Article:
I’m not very impulsive. I usually think on things then never act on them. Occasionally I do but there’s usually a day trip involved somewhere along the line. A few weeks ago, I was in East Lothian for the day, a fine visit to my home county on a pleasant sunny Sunday afternoon. We had just been to Tantallon Castle, possibly one of the finest castles on this great planet of ours, and were driving to Pressmennan Wood when on impulse I asked my dad to stop the car at a place called Pitcox, not far from Dunbar. The reason I did was because of an old signpost that stood at the road junction there, produced by East Lothian County Council at least before 1974. The signpost marked four directions, towards Stenton, Garvald, Gifford, Pathhead Farm, Halls Farm, Bourhouse, Spott and Dunbar. I can’t quite explain the attraction of the signpost beyond I just like the link to the old-fashioned way of doing things. East Lothian is still a very old-fashioned sort of place and there are a few of these signposts dotted around the county, including one in the very heart of Haddington on the junction of Station Road and West Road. In this age of sat-nav and Google Maps, navigation by instinct, knowledge and simple guiding seems to have gone by the wayside. The world is deeply complex and all we can do as people is find something to relate to, even if it might not be totally obvious. It’s the psychogeographer in me that made me stop. There are wonders to be found in the unlikeliest of places. The Impressionist Camille Pissarro said it best:
‘Blessed are they who see beautiful things in humble places where others see nothing’.
I realise I haven’t written so much here about psychogeography. I became interested in it a few years ago after reading some articles on the subject by the novelist Will Self who walked from his house in west London to New York, or at least from his house to Heathrow then from JFK into Manhattan. I think Will Self is up his own arse – he tends to throw spanners into the dictionary and use a polysyllabic word when a decent, shorter one might do – but psychogeography struck a chord with me. It is a French Situationist concept come up with by a philosopher called Guy Debord, who sought to make sense of the anonymous big city by getting lost in it on what he called a derive or aimless drift. His big city was Paris. Mine was Edinburgh.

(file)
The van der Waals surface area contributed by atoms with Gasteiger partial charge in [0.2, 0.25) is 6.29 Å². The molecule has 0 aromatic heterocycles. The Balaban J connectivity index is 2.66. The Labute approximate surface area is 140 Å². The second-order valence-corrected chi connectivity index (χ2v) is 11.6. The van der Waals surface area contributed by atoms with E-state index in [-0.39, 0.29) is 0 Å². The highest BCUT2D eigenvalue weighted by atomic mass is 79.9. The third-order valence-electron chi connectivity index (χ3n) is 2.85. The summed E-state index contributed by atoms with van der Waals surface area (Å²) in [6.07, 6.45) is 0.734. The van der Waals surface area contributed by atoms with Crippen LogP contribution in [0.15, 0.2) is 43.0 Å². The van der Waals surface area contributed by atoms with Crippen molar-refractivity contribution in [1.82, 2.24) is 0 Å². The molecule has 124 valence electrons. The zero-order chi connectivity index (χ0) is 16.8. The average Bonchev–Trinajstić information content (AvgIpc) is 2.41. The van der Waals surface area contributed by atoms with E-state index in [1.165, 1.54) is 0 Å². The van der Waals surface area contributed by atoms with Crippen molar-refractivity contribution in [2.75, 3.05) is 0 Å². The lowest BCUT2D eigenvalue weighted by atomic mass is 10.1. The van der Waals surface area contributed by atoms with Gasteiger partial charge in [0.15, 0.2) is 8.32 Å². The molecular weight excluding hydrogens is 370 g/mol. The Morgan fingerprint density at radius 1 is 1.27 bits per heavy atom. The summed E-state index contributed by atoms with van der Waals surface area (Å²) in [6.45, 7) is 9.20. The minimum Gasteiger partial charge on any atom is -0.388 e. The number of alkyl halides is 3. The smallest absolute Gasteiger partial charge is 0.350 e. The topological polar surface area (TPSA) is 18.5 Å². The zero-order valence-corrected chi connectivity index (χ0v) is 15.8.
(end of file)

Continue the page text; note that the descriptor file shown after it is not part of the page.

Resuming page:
The capital of Scotland is a city I know very well. I was born there, I went to primary school there. I’m even going there tomorrow to see Hibs. One of the reasons I know it so well is because when I used to go on day trips, all I could often afford was to go to Edinburgh and explore. I often went on derives around the New Town, often starting on Dublin Street by the Portrait Gallery and seeing where I ended up. Waverley Station was inevitably my final destination but it was the getting there that made it interesting, following psychogeographical concepts and taking random left and right turns. I haven’t been on such a walk for a while but I still turn off on a tangent from time to time even when I supposedly have a fixed route in mind to follow. The other week I was heading to Easter Road and walked up Leith Walk since I was running early. I ended up taking a diversion through the New Kirkgate shopping centre (less said the better) and found Trinity House museum then ducked through the very fine and springlike South Leith kirkyard.
The project I started a few weeks ago, Streets of Glasgow, has a psychogeographical dimension to it. I’ve lived in Glasgow for nearly four years but I still haven’t scratched the surface of it yet. Far from it. The walk on Buchanan Street was brilliant, a few snatched minutes in a lunchbreak from a training course, and I hope to get out some more in the coming weeks. In the meantime, there are always new things to spot when looking the right way, like the ghost sign I spotted on Nelson Mandela Place walking back from the bus station the other week.
Just shy of a year ago, I went to York, one of my favourite cities. One of the highlights was the National Railway Museum, which I always refer to affectionately as the most autistic place on Earth. In the Station Hall was a signpost which tickled me when I saw it then and sums up much of my outlook on life. One direction points ‘To the glorious and unknown’. It might be just a little bit impulsive but that’s all good with me.
Before I forget, very soon, probably some time in June, will be the 300th post on this here blog. I like to mark these things, as with The things I love are not at home and Post 101: Talking, so for the first time, I am going to crowdsource what I write about for the 300th post. So, if there are any suggestions, based around what tends to appear here, please do let me know, either through the comments section or by other means if you know them.